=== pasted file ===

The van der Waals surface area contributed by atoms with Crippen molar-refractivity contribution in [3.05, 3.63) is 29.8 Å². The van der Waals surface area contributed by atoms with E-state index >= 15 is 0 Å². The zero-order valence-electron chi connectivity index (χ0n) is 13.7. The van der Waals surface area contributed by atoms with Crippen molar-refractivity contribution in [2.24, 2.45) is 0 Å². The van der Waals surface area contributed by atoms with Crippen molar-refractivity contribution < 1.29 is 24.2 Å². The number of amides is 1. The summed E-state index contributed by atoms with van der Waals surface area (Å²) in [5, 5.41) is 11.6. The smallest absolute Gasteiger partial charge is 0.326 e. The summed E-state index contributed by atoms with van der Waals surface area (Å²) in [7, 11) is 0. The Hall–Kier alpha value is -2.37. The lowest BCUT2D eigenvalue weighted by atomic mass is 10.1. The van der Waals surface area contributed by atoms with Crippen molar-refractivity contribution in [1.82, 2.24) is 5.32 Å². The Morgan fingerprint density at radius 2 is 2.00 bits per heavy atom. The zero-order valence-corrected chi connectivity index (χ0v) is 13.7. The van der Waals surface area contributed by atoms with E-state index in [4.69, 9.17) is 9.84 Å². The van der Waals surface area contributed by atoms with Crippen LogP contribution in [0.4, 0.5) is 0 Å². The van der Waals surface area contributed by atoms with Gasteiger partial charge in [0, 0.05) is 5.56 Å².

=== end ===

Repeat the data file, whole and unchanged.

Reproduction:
The van der Waals surface area contributed by atoms with Crippen molar-refractivity contribution in [3.05, 3.63) is 29.8 Å². The van der Waals surface area contributed by atoms with E-state index >= 15 is 0 Å². The zero-order valence-electron chi connectivity index (χ0n) is 13.7. The van der Waals surface area contributed by atoms with Crippen molar-refractivity contribution in [2.24, 2.45) is 0 Å². The van der Waals surface area contributed by atoms with Crippen molar-refractivity contribution < 1.29 is 24.2 Å². The number of amides is 1. The summed E-state index contributed by atoms with van der Waals surface area (Å²) in [5, 5.41) is 11.6. The smallest absolute Gasteiger partial charge is 0.326 e. The summed E-state index contributed by atoms with van der Waals surface area (Å²) in [7, 11) is 0. The Hall–Kier alpha value is -2.37. The lowest BCUT2D eigenvalue weighted by atomic mass is 10.1. The van der Waals surface area contributed by atoms with Crippen molar-refractivity contribution in [1.82, 2.24) is 5.32 Å². The Morgan fingerprint density at radius 2 is 2.00 bits per heavy atom. The zero-order valence-corrected chi connectivity index (χ0v) is 13.7. The van der Waals surface area contributed by atoms with E-state index in [4.69, 9.17) is 9.84 Å². The van der Waals surface area contributed by atoms with Crippen LogP contribution in [0.4, 0.5) is 0 Å². The van der Waals surface area contributed by atoms with Gasteiger partial charge in [0, 0.05) is 5.56 Å².